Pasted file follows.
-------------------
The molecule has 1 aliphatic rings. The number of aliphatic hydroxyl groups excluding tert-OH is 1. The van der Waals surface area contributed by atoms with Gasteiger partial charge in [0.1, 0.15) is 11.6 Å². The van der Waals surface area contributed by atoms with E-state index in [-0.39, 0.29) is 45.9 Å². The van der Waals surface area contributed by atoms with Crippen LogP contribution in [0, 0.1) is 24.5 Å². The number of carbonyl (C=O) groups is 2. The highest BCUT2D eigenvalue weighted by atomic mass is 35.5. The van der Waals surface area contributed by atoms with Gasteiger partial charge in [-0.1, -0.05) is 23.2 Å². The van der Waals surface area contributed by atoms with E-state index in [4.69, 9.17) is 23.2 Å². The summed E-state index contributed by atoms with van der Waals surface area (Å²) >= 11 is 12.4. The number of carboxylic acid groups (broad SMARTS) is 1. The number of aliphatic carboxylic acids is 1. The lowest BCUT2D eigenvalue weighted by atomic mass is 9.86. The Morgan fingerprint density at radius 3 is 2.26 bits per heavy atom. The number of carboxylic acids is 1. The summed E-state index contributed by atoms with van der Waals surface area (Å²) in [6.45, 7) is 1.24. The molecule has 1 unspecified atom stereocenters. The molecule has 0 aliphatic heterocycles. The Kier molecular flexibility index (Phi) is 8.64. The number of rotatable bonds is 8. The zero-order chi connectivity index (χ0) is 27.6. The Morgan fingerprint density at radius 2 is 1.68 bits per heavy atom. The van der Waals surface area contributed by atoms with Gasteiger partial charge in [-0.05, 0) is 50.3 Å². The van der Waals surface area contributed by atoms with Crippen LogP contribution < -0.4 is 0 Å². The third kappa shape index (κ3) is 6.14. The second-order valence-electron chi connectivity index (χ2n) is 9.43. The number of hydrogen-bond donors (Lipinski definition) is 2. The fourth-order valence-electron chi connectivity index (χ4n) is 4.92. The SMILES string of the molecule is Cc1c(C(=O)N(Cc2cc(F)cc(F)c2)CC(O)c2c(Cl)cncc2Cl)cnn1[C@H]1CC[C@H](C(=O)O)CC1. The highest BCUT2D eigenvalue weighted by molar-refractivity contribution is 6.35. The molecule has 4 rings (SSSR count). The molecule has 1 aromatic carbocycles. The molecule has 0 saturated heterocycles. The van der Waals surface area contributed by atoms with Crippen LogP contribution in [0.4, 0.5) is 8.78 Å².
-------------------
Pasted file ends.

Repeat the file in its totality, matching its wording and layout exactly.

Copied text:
The molecule has 1 aliphatic rings. The number of aliphatic hydroxyl groups excluding tert-OH is 1. The van der Waals surface area contributed by atoms with Gasteiger partial charge in [0.1, 0.15) is 11.6 Å². The van der Waals surface area contributed by atoms with E-state index in [-0.39, 0.29) is 45.9 Å². The van der Waals surface area contributed by atoms with Crippen LogP contribution in [0, 0.1) is 24.5 Å². The number of carbonyl (C=O) groups is 2. The highest BCUT2D eigenvalue weighted by atomic mass is 35.5. The van der Waals surface area contributed by atoms with Gasteiger partial charge in [-0.1, -0.05) is 23.2 Å². The van der Waals surface area contributed by atoms with E-state index in [4.69, 9.17) is 23.2 Å². The summed E-state index contributed by atoms with van der Waals surface area (Å²) >= 11 is 12.4. The number of carboxylic acid groups (broad SMARTS) is 1. The number of aliphatic carboxylic acids is 1. The lowest BCUT2D eigenvalue weighted by atomic mass is 9.86. The Morgan fingerprint density at radius 3 is 2.26 bits per heavy atom. The number of carboxylic acids is 1. The summed E-state index contributed by atoms with van der Waals surface area (Å²) in [6.45, 7) is 1.24. The molecule has 1 unspecified atom stereocenters. The molecule has 0 aliphatic heterocycles. The Kier molecular flexibility index (Phi) is 8.64. The number of rotatable bonds is 8. The zero-order chi connectivity index (χ0) is 27.6. The Morgan fingerprint density at radius 2 is 1.68 bits per heavy atom. The van der Waals surface area contributed by atoms with Gasteiger partial charge in [-0.05, 0) is 50.3 Å². The van der Waals surface area contributed by atoms with Crippen LogP contribution < -0.4 is 0 Å². The third kappa shape index (κ3) is 6.14. The second-order valence-electron chi connectivity index (χ2n) is 9.43. The number of hydrogen-bond donors (Lipinski definition) is 2. The fourth-order valence-electron chi connectivity index (χ4n) is 4.92. The SMILES string of the molecule is Cc1c(C(=O)N(Cc2cc(F)cc(F)c2)CC(O)c2c(Cl)cncc2Cl)cnn1[C@H]1CC[C@H](C(=O)O)CC1. The highest BCUT2D eigenvalue weighted by molar-refractivity contribution is 6.35. The molecule has 4 rings (SSSR count). The molecule has 1 aromatic carbocycles. The molecule has 0 saturated heterocycles. The van der Waals surface area contributed by atoms with Crippen LogP contribution in [0.4, 0.5) is 8.78 Å².